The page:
Cordi 7

As this year started, I had my eyes set on this particular race. I’ve already heard so much about the Cordillera Challenge, how hard the last “Cordi” (as other people affectionately call it) was and how spectacular the view of mountains is. It’s always good to have something to look forward to and to train for.

However, just three weeks before the race, I was involved in a crash while we were training in Montalban. It was supposed to be a normal ride as we’ve rode this route before. But that day was hot and the dust on the road was at least an inch thick. It was a steep descent and I was going too fast, I guess. My head hit the road, my helmet was almost torn in half, and the right side of my body covered in wounds. Nursing an uneasy feeling on my left shoulder, I took the time off the saddle up until race day. I could feel that my cardio-fitness was a bit down, but my legs are fresh though.

Sometimes I forget that mountain biking is an extreme sport. #crash #training #mtb

A photo posted by Edward Palomo (@edpalomo) on

Fast forward to race day, we were a bit late to the venue and the race has already started when we arrived. We haven’t anticipated the long travel time to the town of Kapangan. Maybe this was discussed on the orientation held a day before the race which we decided to skip. Before I joined the group of riders already starting, I opened my phone to record my ride on Strava. It took a while because my phone didn’t respond while I was wearing my gloves. Then when I went on to join the race, I remembered I haven’t deflated my tires yet to a lower pressure. Geez, so much time was wasted! As I entered the trail, I was trying to look for familiar faces. Almost all of my teammates has passed me by that time. As the first part of the grueling uphill started, I began to catch up on some of them.  I could see the sea of clouds in my peripheral view but I’m too focused on the race to appreciate it.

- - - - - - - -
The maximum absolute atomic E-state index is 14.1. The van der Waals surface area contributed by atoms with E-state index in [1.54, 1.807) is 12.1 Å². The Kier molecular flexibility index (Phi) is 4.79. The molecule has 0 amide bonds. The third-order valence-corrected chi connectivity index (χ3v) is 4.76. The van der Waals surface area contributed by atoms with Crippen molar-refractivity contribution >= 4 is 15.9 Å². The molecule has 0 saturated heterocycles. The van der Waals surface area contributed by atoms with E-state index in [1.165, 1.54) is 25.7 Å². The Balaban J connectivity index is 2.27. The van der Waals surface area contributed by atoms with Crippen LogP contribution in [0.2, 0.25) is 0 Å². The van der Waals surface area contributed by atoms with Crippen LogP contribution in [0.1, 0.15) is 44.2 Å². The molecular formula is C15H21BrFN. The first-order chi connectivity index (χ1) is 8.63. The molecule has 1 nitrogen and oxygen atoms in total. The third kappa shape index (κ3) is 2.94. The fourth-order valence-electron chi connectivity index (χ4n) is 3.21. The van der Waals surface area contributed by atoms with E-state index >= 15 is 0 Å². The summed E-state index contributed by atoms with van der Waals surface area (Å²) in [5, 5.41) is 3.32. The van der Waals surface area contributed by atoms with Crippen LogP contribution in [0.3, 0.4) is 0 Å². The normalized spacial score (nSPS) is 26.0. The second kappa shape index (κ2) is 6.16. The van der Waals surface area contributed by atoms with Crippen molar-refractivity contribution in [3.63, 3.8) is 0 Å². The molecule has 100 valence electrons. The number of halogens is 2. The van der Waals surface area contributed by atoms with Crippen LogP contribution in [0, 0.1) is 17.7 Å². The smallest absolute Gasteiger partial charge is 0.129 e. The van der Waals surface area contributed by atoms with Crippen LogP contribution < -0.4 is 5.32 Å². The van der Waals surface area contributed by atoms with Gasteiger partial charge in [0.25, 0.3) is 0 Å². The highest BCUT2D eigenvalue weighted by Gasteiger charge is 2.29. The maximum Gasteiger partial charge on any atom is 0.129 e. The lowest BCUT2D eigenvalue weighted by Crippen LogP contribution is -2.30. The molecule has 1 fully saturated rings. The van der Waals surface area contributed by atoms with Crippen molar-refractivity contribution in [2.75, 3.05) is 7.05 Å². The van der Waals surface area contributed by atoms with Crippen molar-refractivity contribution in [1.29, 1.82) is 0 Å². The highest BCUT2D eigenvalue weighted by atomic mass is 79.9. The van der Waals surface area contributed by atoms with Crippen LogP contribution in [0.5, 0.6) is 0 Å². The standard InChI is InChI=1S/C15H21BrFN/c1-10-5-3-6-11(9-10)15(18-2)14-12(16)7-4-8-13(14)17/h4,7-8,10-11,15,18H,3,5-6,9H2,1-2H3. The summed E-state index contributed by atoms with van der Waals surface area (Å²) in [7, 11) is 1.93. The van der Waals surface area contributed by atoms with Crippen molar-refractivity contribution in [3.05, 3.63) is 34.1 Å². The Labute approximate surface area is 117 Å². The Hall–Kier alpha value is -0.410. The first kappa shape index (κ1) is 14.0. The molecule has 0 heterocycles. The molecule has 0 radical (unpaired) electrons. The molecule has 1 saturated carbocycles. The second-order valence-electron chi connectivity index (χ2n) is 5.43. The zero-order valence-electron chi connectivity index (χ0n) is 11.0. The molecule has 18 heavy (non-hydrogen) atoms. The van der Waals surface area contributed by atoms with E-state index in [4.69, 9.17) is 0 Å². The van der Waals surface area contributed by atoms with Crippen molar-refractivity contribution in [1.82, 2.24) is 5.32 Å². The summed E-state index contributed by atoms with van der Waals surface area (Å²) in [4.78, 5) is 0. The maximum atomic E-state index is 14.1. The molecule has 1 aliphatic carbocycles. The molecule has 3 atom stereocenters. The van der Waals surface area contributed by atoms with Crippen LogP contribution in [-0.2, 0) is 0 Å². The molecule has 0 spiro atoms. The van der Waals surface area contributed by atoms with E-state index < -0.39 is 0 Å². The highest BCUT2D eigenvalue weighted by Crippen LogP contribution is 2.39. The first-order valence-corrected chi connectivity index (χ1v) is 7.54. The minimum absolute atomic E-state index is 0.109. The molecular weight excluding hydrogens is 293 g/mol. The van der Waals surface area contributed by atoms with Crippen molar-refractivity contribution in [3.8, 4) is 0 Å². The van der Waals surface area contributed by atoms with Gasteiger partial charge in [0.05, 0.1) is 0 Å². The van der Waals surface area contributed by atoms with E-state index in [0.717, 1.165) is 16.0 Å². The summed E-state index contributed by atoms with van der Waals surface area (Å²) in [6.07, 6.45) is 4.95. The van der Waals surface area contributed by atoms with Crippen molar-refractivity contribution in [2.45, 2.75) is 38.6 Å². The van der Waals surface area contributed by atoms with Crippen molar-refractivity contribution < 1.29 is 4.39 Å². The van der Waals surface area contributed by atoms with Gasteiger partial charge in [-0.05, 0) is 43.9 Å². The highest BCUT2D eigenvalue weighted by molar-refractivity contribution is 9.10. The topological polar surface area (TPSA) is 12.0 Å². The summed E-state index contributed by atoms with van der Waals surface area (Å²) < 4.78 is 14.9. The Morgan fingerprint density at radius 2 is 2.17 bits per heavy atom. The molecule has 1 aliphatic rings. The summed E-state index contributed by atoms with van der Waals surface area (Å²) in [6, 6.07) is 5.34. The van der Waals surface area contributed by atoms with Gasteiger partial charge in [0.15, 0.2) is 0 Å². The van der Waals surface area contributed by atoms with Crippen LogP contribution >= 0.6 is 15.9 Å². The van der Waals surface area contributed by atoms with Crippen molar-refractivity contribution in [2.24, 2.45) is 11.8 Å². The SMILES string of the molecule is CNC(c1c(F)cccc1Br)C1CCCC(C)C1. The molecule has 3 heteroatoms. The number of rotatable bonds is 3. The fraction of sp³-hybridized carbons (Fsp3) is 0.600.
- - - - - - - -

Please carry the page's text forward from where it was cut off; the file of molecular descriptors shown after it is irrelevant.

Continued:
While tackling the steep climbs, I bumped into a few riders and tried to stay on with their pace. There’s this one particular rider who was wearing a traditional Igorot garb. It got me thinking, “Ah, homecourt advantage!” I haven’t done a “track read” on this route so everything was a surprise. I have no idea where I need to push myself or to reserve my energy. There were locals watching and cheering as we traversed along the mountain side and I tried to say good morning to all of them. Then there was this long steep road which I had to walk along with everyone else. By this time, another team-mate caught up with me and we tried to stay together until the end of the race.

As we approached the turning point which more than half of the 75 kilometer route, the sun was at full blast. I tried to hydrate as much and fill my hydration bladder with enough water. I also ate bananas for my aching knees and tried to cool down before I went on to race again. After a quick rest, I was excited to head to the finish line. This time, the road is almost paved. The only thing that’s bothering me was the searing heat. There was also this long descent which I enjoyed very much. But at the back of my head, every time I went down and down, I need to pay by going up later.

The last few kilometers to the finish is composed of a gradual climb. But after tackling almost 60 kilometers of steep climbs and muddy descents, all I can do is to maintain a high cadence so I won’t have to think of cramps. I was relieved to see the finish line with a nice medal waiting for me. I only hoped for a photo at that moment while I crossed the finish but there was no camera there. I thought it was nice to capture that moment where sheer determination was on full display. All in all, this race was everything I hoped for, and more. New friends, new experiences, and more reasons to make this a yearly pilgrimage.

*All 14 of our group finished before cut off, 8 epic finishers and 6 mini-epic finishers. I ranked 46 out of 121 epic finishers. I hope to finish within the top 30 next year!

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